Expansion of the Unfair Contract Terms Regime: how does this effect you?

As the April long weekend drew to a close, the latest amendments to the Unfair Contract Term Regime came into effect. The amendments see the Regime's reach extend to include certain insurance contracts covered by the Insurance Contracts Act 1984 (Cth).


The Unfair Contract Terms Regime (the Regime) is a national regime implemented to protect consumers who are purchasing goods or services using certain standard form contracts. The Regime attempts to mitigate the uneven bargaining power between individuals and small businesses entering into standard form contracts with larger corporate entities.

The recent amendments to the Insurance Contracts Act 1984 (Cth) apply the current Regime as it is contained in the Australian Securities and Investments Commission Act 2001 (Cth) (ASIC Act) to all insurance contracts governed by the Insurance Contracts Act 1984 (Cth) except for contracts providing for medical indemnity cover.

These amendments, which came into effect 5 April 2021, therefore expand the protections afforded by the current Regime to consumers who have entered into certain general insurance contracts that unfairly advantage their insurer.

Though there are insurance contracts that fall outside of the Insurance Contracts Act 1984 (Cth), the Act applies to a very large range of insurance contracts such as general and life insurance, travel insurance and house and content insurance contracts.

When will the Unfair Contract Term Regime apply to my insurance contract?

Only standard form insurance contracts subject to the Insurance Contracts Act entered into or renewed on or after 5 April 2021 will be covered by the Regime. The Regime will not operate retrospectively and so it will only apply to an existing contract term if the contract is renewed or that term is varied on or after 5 April 2021.

Further there are certain terms that the Unfair Contract Terms Regime will not cover. The Regime will not apply to terms that:

  1. define the main subject matter of the contract i.e. terms that define what is being insured;
  2. set the upfront price payable under the contract, being the premium payable;
  3. set the amount of excess or amount deductible (so long as this term is transparent by being expressed in reasonably plain clear language); or
  4. is required, or expressly permitted, by a Commonwealth, State or Territory Law.

When will a term be considered unfair?

Pursuant to section 12BG of the ASIC Act, a term will be considered unfair if:
  1. it would cause a significant imbalance in the parties' rights and obligations arising under the contract;
  2. the term is not reasonably necessary to protect the legitimate interests of the party who would be advantaged by the term; and
  3. it would cause financial or other detriment to a party if it were to be applied of relied upon.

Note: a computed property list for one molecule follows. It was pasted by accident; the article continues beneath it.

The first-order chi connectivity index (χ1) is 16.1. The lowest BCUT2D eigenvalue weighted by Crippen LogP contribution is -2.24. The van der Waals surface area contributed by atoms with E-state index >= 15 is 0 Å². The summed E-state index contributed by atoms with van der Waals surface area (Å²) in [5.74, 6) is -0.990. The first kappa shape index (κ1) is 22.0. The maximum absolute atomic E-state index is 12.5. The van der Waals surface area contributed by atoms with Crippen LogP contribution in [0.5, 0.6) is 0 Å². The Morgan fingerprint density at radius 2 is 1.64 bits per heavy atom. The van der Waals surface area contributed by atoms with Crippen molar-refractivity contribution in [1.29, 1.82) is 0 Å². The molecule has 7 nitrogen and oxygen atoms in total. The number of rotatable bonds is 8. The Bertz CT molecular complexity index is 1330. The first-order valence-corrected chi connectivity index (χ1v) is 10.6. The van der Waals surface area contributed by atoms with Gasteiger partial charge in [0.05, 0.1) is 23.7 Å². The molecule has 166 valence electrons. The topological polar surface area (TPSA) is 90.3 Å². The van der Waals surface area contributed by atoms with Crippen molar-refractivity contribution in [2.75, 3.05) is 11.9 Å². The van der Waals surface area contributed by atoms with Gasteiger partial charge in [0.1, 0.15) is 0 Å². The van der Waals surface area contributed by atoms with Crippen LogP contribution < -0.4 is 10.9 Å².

Late last year, ASIC published two information sheets which helpfully provided examples of insurance contract terms that will likely be considered unfair. Examples of terms that will be considered unfair as taken from ASIC Information Sheets 210 and 211 include:

  • terms that give the insurer the right to unilaterally vary the contract at its discretion without providing the insured with a real and reasonable opportunity to exit the contract without penalty;
  • outdated definition terms that for example, do not reflect modern universal medical definitions such that an insured's claim is rejected on the basis that they do to meet the policy definition as the definition is outdated, inaccurate and restrictive;
  • terms that establish excessive default fees that exceed the amount that the insurer would reasonably require to protect themselves from loss; or
  • terms that allow the insurer to settle a claim by paying cash up to the amount the insurer calculates the cost of the service would be to the insurer (as opposed to the insured) rather than performing their obligations under the contract.
If a term is found by the Court to be unfair, the term will be rendered void, meaning it will cease to be binding or have legal force. The balance of the contract may still be relied upon though if the contract can operate without the unfair term.

In addition to having the power to declare a term or contract void, the Court also has the power to vary contracts containing unfair terms, order the insurer to provide services to the affected consumer or instead refund money, or refuse to enforce an unfair contract term.

Further reforms on the horizon

These amendments are just the beginning, with further amendments to overhaul the Regime agreed by the Federal and State Governments late last year. The proposed amendments are set to expand qualifying thresholds to allow more consumers and small businesses access to the Regime's protections, make unfair contract terms unlawful and widen the remedies available to the Court. You can read about the proposed amendments in more detail in our previous article Reform to the Regime: Protections against unfair contract terms set to be strengthened.

Key takeaways

The amendments to the Insurance Contracts Act 1984 (Cth) mark a significant expansion of the Unfair Contract Terms Regime. To avoid costly litigation, companies should be reviewing their standard form contracts to ensure they comply with the Regime.

To assist you undertake this exercise McCabe Curwood has created MC Act (Assess Contract Terms), an app that can be used to assess whether you are a party to a contract that is covered by the Unfair Contracts Regime and whether that contract contains any unfair terms. We encourage you to complete the free online assessment today.

McCabe Curwood has extensive experience acting in both contract and consumer law matters, and we are well placed to assist you understand how the Regime may apply to and affect your business contracts.


Stephanie Andrews Lawyer